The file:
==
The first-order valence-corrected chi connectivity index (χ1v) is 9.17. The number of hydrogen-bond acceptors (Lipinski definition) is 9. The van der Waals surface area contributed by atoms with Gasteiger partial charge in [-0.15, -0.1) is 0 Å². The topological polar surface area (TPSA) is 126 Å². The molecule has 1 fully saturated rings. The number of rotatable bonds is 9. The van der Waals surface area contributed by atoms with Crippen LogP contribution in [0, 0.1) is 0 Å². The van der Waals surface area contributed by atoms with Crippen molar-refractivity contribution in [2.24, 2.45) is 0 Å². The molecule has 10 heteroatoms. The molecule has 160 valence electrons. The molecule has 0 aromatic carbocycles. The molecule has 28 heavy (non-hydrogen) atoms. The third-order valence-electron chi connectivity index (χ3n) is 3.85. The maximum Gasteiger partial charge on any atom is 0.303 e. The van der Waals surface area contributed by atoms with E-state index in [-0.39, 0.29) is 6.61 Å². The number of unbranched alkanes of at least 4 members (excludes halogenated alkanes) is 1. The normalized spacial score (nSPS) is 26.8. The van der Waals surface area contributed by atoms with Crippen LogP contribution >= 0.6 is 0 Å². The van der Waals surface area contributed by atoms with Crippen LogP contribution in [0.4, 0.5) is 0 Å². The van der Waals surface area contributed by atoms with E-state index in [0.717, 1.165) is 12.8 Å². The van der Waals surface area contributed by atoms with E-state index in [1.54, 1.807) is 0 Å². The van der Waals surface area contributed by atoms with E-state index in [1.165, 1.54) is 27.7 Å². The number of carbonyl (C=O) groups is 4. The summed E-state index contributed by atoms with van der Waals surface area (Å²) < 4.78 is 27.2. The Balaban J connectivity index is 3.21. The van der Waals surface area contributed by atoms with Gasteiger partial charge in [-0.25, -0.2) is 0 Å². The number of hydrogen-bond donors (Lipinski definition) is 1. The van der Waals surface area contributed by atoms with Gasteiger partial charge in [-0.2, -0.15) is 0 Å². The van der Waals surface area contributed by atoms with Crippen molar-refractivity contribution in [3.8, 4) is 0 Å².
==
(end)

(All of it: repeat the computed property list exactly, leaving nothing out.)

The first-order valence-corrected chi connectivity index (χ1v) is 9.17. The number of hydrogen-bond acceptors (Lipinski definition) is 9. The van der Waals surface area contributed by atoms with Gasteiger partial charge in [-0.15, -0.1) is 0 Å². The topological polar surface area (TPSA) is 126 Å². The molecule has 1 fully saturated rings. The number of rotatable bonds is 9. The van der Waals surface area contributed by atoms with Crippen LogP contribution in [0, 0.1) is 0 Å². The van der Waals surface area contributed by atoms with Crippen molar-refractivity contribution in [2.24, 2.45) is 0 Å². The molecule has 10 heteroatoms. The molecule has 160 valence electrons. The molecule has 0 aromatic carbocycles. The molecule has 28 heavy (non-hydrogen) atoms. The third-order valence-electron chi connectivity index (χ3n) is 3.85. The maximum Gasteiger partial charge on any atom is 0.303 e. The van der Waals surface area contributed by atoms with E-state index in [-0.39, 0.29) is 6.61 Å². The number of unbranched alkanes of at least 4 members (excludes halogenated alkanes) is 1. The normalized spacial score (nSPS) is 26.8. The van der Waals surface area contributed by atoms with Crippen LogP contribution >= 0.6 is 0 Å². The van der Waals surface area contributed by atoms with Crippen LogP contribution in [0.4, 0.5) is 0 Å². The van der Waals surface area contributed by atoms with E-state index in [0.717, 1.165) is 12.8 Å². The van der Waals surface area contributed by atoms with E-state index in [1.54, 1.807) is 0 Å². The van der Waals surface area contributed by atoms with E-state index in [1.165, 1.54) is 27.7 Å². The number of carbonyl (C=O) groups is 4. The summed E-state index contributed by atoms with van der Waals surface area (Å²) < 4.78 is 27.2. The Balaban J connectivity index is 3.21. The van der Waals surface area contributed by atoms with Gasteiger partial charge in [-0.25, -0.2) is 0 Å². The number of hydrogen-bond donors (Lipinski definition) is 1. The van der Waals surface area contributed by atoms with Gasteiger partial charge in [-0.2, -0.15) is 0 Å². The van der Waals surface area contributed by atoms with Crippen molar-refractivity contribution in [3.8, 4) is 0 Å².